To communicate our intent to the PCB fab shop, we need to produce documentation detailing the required materials. In Figure 3, the centre core of 39 mils thickness has been replaced by a core from the Dielectric Materials Library which fortunately is also 39 mils thick. Also, in order to get a total of 8 mils thickness of prepreg between layers 1 and 2, as well as between layers 3 and 4, two sheets of FR408 2116 material are used, each totaling 7.6 mils. As mentioned, we cannot always get the exact value and this is where the inaccuracy occurs. The impedance Zo drops by 1.6 ohms (2.8%) and Zdiff by 2.4 ohms (2.3%). And, the total board thickness reduces.

Figure 4: Six-layer board. (Click image to enlarge.)

The six-layer board in Figure 4 again has close coupling between the signal layers and the planes--reducing crosstalk. The bulk of the board thickness is again made up of the centre core material. Broadside coupling between signal layers is reduced by keeping signal layers 3 and 4 far apart, and close to the reference planes. Ideally, these signal layers should be routed diagonally (or at 45 degrees) to each other to minimize the coupling. Routing pairs should be layers 1 and 3 (GND reference) and 4 and 6 (VCC reference). High-speed signals should be routed on the stripline layers 3 and 4 to reduce EMI.

Figure 5: Six-layer board with dielectric materials.

Figure 5 illustrates the completed stackup with all the dielectric materials defined, ready for pasting into the PCB specification and sent off with the Gerber and NC Drill data to the fab shop for manufacture.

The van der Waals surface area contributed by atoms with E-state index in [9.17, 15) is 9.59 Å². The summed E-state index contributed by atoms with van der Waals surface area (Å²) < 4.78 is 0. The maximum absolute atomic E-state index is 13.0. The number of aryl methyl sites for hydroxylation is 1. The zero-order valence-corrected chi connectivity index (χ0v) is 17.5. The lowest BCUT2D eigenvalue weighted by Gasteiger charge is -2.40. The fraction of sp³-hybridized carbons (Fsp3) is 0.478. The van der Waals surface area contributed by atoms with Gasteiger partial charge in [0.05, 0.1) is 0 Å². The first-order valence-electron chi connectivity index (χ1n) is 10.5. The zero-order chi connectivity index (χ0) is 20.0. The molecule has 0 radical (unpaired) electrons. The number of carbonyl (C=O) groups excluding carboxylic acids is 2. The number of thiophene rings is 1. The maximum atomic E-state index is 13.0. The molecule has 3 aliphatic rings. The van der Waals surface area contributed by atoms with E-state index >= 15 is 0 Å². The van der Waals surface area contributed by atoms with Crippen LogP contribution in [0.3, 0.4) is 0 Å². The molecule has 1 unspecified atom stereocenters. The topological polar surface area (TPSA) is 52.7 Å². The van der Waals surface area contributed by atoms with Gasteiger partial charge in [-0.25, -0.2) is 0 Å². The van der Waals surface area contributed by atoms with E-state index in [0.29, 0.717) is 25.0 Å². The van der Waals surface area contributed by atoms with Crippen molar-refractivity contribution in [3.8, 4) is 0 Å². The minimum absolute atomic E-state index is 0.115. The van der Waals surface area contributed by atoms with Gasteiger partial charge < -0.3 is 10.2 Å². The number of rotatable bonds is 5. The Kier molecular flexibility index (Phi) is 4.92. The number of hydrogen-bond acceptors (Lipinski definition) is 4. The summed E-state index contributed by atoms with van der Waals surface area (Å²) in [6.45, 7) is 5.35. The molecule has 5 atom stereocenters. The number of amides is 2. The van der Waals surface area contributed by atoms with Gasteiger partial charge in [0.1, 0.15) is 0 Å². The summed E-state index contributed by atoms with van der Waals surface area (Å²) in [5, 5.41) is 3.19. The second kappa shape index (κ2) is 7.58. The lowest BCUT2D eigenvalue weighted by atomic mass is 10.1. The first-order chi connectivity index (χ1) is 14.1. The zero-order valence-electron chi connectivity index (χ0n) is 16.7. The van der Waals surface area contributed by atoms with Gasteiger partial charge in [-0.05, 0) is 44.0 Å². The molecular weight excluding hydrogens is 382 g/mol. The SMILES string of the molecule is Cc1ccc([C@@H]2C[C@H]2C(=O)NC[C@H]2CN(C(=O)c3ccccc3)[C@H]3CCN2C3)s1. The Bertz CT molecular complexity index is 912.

Please see my previous article “The Perfect Stackup for High-speed Design” for information on additional stackups.

Points to remember:

  • Control impedance to ensure performance and reliability of the product.
  • Keep the signal layers close to the planes to reduce crosstalk.
  • Avoid broadside coupling by separating the internal signal layers with bulk core material.
  • Combine prepreg and core materials from the datasheets, in the stackup, in place of the defaults to improve accuracy.
  • Ensure that the selected substrate materials are available from your chosen fab shop.


  1. What to Look Forward to in 2012” by Rick Almeida, The PCB Magazine January 2012
  2. Electromagnetic Compatibility Engineering—Henry Ott
  3. “The Perfect Stackup for High-speed Design”, by Barry Olney, The PCB Magazine November 2011
  4. The ICD Stackup Planner and ICD PDN Planner can be downloaded from

Barry Olney is managing director of In-Circuit Design Pty Ltd. (ICD), Australia, a PCB design service bureau and board-level simulation specialist. Among others, ICD was awarded “Top 2005 Asian Distributor Marketing,” and “Top 2005 Worldwide Distributor Marketing” by Mentor Graphics, Board System Division. For more information, contact Barry Olney at +61 4123 14441 or e-mail at